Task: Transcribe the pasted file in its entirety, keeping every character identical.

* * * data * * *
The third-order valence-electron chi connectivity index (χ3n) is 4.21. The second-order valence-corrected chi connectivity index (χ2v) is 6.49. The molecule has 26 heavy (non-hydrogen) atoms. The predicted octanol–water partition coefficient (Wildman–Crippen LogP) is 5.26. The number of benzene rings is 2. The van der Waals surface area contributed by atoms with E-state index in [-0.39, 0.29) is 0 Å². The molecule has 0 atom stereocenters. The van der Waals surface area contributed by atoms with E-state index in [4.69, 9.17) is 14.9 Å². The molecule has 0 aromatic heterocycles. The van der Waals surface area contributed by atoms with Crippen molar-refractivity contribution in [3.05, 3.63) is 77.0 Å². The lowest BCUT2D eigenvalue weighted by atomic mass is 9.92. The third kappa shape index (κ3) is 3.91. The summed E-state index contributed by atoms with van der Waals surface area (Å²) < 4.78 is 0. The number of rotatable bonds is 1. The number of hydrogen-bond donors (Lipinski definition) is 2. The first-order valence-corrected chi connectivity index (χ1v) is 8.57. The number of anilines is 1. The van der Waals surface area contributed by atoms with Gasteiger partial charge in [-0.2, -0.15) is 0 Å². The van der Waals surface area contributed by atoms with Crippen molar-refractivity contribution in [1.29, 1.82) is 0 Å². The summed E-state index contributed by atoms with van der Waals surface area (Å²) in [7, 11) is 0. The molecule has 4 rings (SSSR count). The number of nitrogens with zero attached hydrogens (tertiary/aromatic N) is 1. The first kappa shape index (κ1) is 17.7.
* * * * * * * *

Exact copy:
The third-order valence-electron chi connectivity index (χ3n) is 4.21. The second-order valence-corrected chi connectivity index (χ2v) is 6.49. The molecule has 26 heavy (non-hydrogen) atoms. The predicted octanol–water partition coefficient (Wildman–Crippen LogP) is 5.26. The number of benzene rings is 2. The van der Waals surface area contributed by atoms with E-state index in [-0.39, 0.29) is 0 Å². The molecule has 0 atom stereocenters. The van der Waals surface area contributed by atoms with E-state index in [4.69, 9.17) is 14.9 Å². The molecule has 0 aromatic heterocycles. The van der Waals surface area contributed by atoms with Crippen molar-refractivity contribution in [3.05, 3.63) is 77.0 Å². The lowest BCUT2D eigenvalue weighted by atomic mass is 9.92. The third kappa shape index (κ3) is 3.91. The summed E-state index contributed by atoms with van der Waals surface area (Å²) < 4.78 is 0. The number of rotatable bonds is 1. The number of hydrogen-bond donors (Lipinski definition) is 2. The first-order valence-corrected chi connectivity index (χ1v) is 8.57. The number of anilines is 1. The van der Waals surface area contributed by atoms with Gasteiger partial charge in [-0.2, -0.15) is 0 Å². The van der Waals surface area contributed by atoms with Crippen molar-refractivity contribution in [1.29, 1.82) is 0 Å². The summed E-state index contributed by atoms with van der Waals surface area (Å²) in [7, 11) is 0. The molecule has 4 rings (SSSR count). The number of nitrogens with zero attached hydrogens (tertiary/aromatic N) is 1. The first kappa shape index (κ1) is 17.7.